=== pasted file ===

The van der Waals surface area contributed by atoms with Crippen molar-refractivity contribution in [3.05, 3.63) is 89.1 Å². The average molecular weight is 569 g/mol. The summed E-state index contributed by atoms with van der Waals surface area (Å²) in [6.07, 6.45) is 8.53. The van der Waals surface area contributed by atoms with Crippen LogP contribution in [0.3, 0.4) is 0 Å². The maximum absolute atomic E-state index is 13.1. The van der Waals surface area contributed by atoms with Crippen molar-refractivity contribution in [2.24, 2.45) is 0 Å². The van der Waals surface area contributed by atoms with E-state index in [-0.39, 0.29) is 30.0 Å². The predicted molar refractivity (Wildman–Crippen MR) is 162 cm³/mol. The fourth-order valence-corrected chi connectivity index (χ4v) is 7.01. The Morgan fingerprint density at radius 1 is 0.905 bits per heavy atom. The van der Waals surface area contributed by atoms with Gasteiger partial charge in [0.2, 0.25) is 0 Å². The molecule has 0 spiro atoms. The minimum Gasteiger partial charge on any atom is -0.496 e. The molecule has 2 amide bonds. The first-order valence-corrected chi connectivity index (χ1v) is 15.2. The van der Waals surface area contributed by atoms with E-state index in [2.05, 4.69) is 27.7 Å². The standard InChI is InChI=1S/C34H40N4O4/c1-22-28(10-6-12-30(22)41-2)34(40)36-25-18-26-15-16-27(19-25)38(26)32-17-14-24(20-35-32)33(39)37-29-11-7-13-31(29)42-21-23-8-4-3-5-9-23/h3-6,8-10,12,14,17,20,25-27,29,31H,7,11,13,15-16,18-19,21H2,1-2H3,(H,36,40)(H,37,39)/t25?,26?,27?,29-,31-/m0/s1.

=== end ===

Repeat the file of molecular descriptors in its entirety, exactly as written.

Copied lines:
The van der Waals surface area contributed by atoms with Crippen molar-refractivity contribution in [3.05, 3.63) is 89.1 Å². The average molecular weight is 569 g/mol. The summed E-state index contributed by atoms with van der Waals surface area (Å²) in [6.07, 6.45) is 8.53. The van der Waals surface area contributed by atoms with Crippen LogP contribution in [0.3, 0.4) is 0 Å². The maximum absolute atomic E-state index is 13.1. The van der Waals surface area contributed by atoms with Crippen molar-refractivity contribution in [2.24, 2.45) is 0 Å². The van der Waals surface area contributed by atoms with E-state index in [-0.39, 0.29) is 30.0 Å². The predicted molar refractivity (Wildman–Crippen MR) is 162 cm³/mol. The fourth-order valence-corrected chi connectivity index (χ4v) is 7.01. The Morgan fingerprint density at radius 1 is 0.905 bits per heavy atom. The van der Waals surface area contributed by atoms with Gasteiger partial charge in [0.2, 0.25) is 0 Å². The molecule has 0 spiro atoms. The minimum Gasteiger partial charge on any atom is -0.496 e. The molecule has 2 amide bonds. The first-order valence-corrected chi connectivity index (χ1v) is 15.2. The van der Waals surface area contributed by atoms with E-state index in [2.05, 4.69) is 27.7 Å². The standard InChI is InChI=1S/C34H40N4O4/c1-22-28(10-6-12-30(22)41-2)34(40)36-25-18-26-15-16-27(19-25)38(26)32-17-14-24(20-35-32)33(39)37-29-11-7-13-31(29)42-21-23-8-4-3-5-9-23/h3-6,8-10,12,14,17,20,25-27,29,31H,7,11,13,15-16,18-19,21H2,1-2H3,(H,36,40)(H,37,39)/t25?,26?,27?,29-,31-/m0/s1.